This person will then be approved as your authorized representative.
They can then contact your worker, attend interviews for you, complete forms, provide documents, file appeals and receive your food benefits to help keep track of it.
I already receive WIC benefits. Can I still apply for SNAP?
If you are eligible for WIC (Women, Infants, and Children) benefits, you are most likely eligible for these benefits as well.
You can use your WIC benefits to buy approved staples, such as eggs, milk and cheese, and your SNAP benefits to fill in the gaps.
How often will I need to complete paperwork after I am approved?
It depends on your situation.
Some people must complete a Combined Six-Month Report form and an annual recertification form to keep getting SNAP benefits.
Some people must complete a monthly Household Report form.
Your caseworker can tell you what you will need to do. Be sure you complete and return any paperwork that you get from your county food stamps office.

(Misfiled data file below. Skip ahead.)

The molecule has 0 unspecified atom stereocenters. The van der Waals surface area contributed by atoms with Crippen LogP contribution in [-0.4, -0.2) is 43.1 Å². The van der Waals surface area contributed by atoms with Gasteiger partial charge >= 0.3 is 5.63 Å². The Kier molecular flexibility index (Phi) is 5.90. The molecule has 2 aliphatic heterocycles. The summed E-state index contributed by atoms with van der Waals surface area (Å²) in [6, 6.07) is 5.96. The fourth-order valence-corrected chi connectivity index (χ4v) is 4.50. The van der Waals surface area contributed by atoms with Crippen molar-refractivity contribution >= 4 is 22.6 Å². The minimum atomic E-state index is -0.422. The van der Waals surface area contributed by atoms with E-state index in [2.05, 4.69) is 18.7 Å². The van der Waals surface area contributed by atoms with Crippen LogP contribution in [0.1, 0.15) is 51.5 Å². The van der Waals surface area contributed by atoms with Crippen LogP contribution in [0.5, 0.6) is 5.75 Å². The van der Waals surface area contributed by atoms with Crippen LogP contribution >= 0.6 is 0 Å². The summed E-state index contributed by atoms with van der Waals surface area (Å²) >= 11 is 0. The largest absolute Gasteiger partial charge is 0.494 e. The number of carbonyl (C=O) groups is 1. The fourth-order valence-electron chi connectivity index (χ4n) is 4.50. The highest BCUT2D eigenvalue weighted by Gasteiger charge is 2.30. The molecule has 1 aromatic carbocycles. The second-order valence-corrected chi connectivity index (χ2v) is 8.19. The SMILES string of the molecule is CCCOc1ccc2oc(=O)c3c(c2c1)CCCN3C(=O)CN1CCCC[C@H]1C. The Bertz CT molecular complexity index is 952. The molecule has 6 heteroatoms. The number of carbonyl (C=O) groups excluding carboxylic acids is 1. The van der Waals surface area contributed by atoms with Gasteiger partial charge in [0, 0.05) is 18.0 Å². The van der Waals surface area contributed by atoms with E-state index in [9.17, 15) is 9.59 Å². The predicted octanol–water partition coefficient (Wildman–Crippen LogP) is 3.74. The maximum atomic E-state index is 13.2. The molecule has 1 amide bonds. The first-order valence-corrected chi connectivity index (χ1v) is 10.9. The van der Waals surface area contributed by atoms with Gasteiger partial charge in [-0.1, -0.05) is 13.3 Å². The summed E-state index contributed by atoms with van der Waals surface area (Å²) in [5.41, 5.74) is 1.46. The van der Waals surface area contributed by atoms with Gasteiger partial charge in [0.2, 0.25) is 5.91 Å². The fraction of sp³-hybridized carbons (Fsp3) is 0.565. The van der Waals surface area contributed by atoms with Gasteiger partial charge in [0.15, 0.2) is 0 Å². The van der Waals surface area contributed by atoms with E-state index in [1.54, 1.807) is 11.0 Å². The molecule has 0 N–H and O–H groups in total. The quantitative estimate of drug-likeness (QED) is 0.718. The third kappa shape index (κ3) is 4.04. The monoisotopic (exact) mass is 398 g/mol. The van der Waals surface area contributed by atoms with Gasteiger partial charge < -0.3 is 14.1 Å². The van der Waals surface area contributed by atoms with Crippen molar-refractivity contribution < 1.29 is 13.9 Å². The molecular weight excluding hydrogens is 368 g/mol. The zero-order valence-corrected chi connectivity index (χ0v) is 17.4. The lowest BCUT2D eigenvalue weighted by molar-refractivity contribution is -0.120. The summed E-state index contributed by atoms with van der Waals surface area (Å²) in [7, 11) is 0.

What will I need to bring/have to apply for SNAP Benefits?
To apply for food stamps, you will need documents to show the following:
Social Security Number
Your Identification (Example: driver’s license, school ID with photo, Passport, Resident Alien Card, I-94 card, voter’s registration card)
Where you live (Example: lease agreement, utility bill, phone bill, or driver’s license with your address on it)
Income (Example: check stubs, employer statement, award letters)
Shelter costs (Example: mortgage payments, property tax, homeowner’s insurance, rent receipt, lease agreement)
Costs of utilities (Example: electric bill, water bill, gas bill)
You may be asked to provide more information during your interview.
Your caseworker will explain what information is needed, how to get it and help you if you need assistance.
What keeps unqualified people from getting food stamps benefits?
To fight food stamps fraud, The USDA works closely with the states to ensure they issue their benefits correctly.